Great North Road – Book Review

August 25, 2013 10:13 am

Great North Road is the latest offering from highly acclaimed British sci-fi author Peter F. Hamilton, released in the UK on the 27th of September. Set in the year 2142, this standalone novel explores a not-too-distant future, in which the Earth is connected to planets across the galaxy through a network of ‘gateways’.

The story begins, as many novels do, with a murder: police in Newcastle haul a body from a river, which quickly becomes one of the biggest cases the city police have ever faced. Everything about the murder is strange, from the victim to the weapon, but the most unusual thing about the death is that this method has been seen once before, twenty years ago on the tropical planet of St Libra. In that case, Angela Tramelo was convicted of murdering a wealthy North clone and his household, but she claimed that it had been an alien, a monster that slaughtered those people. No one believed her, but now history has repeated itself. Was Angela wrongly convicted?

Humanity already has its hands full dealing with one extraterrestrial species, the unstoppable and exceedingly alien Zanth. The discovery of another sentient species could change the fate of the entire human race. An expedition is dispatched to St Libra to determine once and for all whether sentient aliens inhabit the planet, and Angela is part of the team. But the expedition gets cut off deep within the St Libra jungle, and something starts picking the team off, one by one. Angela insists the alien is responsible, but not all of her new colleagues are convinced of her innocence…

First off, I have to say that this book is beautifully imagined. The world is excellently crafted and diligently described, creating the most exotic, futuristic landscapes believable. Hamilton sets the scene so well that the book sometimes seems as much a map as a novel, offering flawless directions around a world that doesn’t even exist.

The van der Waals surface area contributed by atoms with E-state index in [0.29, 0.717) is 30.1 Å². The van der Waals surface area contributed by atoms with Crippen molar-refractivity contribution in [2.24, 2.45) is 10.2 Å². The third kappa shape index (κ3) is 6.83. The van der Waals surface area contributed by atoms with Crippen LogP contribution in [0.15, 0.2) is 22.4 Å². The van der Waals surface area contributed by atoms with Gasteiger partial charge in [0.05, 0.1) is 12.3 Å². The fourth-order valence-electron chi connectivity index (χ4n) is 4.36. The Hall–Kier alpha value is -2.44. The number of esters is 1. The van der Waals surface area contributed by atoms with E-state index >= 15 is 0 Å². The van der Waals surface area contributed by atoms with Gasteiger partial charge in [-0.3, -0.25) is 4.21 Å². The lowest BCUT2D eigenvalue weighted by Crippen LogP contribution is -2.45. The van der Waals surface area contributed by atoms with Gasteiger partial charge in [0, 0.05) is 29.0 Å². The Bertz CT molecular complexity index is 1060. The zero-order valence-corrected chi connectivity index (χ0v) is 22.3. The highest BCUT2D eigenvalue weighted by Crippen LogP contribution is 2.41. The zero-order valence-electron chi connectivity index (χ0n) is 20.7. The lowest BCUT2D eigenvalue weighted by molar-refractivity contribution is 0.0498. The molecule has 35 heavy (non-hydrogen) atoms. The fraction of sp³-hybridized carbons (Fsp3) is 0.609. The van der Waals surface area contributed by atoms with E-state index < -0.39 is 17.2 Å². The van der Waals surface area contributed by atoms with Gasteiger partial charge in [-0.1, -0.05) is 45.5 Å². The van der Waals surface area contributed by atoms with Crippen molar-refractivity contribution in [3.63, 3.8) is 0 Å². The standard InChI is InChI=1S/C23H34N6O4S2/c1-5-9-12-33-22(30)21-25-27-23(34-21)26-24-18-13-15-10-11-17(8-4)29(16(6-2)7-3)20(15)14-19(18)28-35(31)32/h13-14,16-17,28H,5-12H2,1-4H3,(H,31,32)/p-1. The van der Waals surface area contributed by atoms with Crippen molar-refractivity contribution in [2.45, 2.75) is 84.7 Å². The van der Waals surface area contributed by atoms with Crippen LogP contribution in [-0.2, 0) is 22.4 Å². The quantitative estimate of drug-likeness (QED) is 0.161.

Hamilton first throws us into the snow-covered, high-tech city of future Newcastle, where every surface is covered in ‘smartdust’, which monitors every move made by the city’s inhabitants. From this Earthly base, the story then soars around the galaxy, introducing world after exotic world, from the lavishly decadent New Monaco to the tropical paradise of St Libra, on which the majority of the story takes place.

The story has a refreshingly complex plot, which kept me guessing in a way that a novel hasn’t done for a while. As unpredictable as the British weather, it just keeps twisting, subtly hinting but never providing enough detail as to make its mysteries transparent. Every time I thought I had it figured out, it threw another curve at me and proved me wrong. This story will keep you in the dark until the very end.

One of Great North Road’s strongest features is its excellent characterisation, from Angela’s sassy, calculating female lead, to the utterly repellent bureaucrats to whom she answers. Every single viewpoint character (and there are quite a few) has a depth and believability that really brings them to life.

And of course, no space opera would be complete without at least one species of alien intent on destroying the human race; in this case that species is the Zanth, the ultimate unstoppable force. The fantastic thing about the Zanth is that they aren’t your usual aliens (no green skin or bulbous heads in sight) – in fact they are about as untypical as you could imagine. The Zanth attack in swarms, a solid mass of abstract shapes and angles that distort spacetime, corrupting everything they touch. The Zanth only play a supporting role in this production, but their existence is a continuous driving force behind the motivations and attitudes of every character.

The only complaint I have with the novel is that the sheer number of characters makes it difficult to keep track of who is doing what. This issue is most noticeable with the North clones (of which there are many), who tend to have very similar names. Fortunately, the front of the book contains a character list, which proves a very useful tool in keeping track of the main protagonists.

An innovative, fast-paced story set within a beautifully imagined world, Great North Road is a must read for fans of science fiction. Hamilton delivers futuristic action on a grand scale with a masterful touch. This is the first of his novels I’ve read, but if his others are half as good, it will certainly be the first of many.

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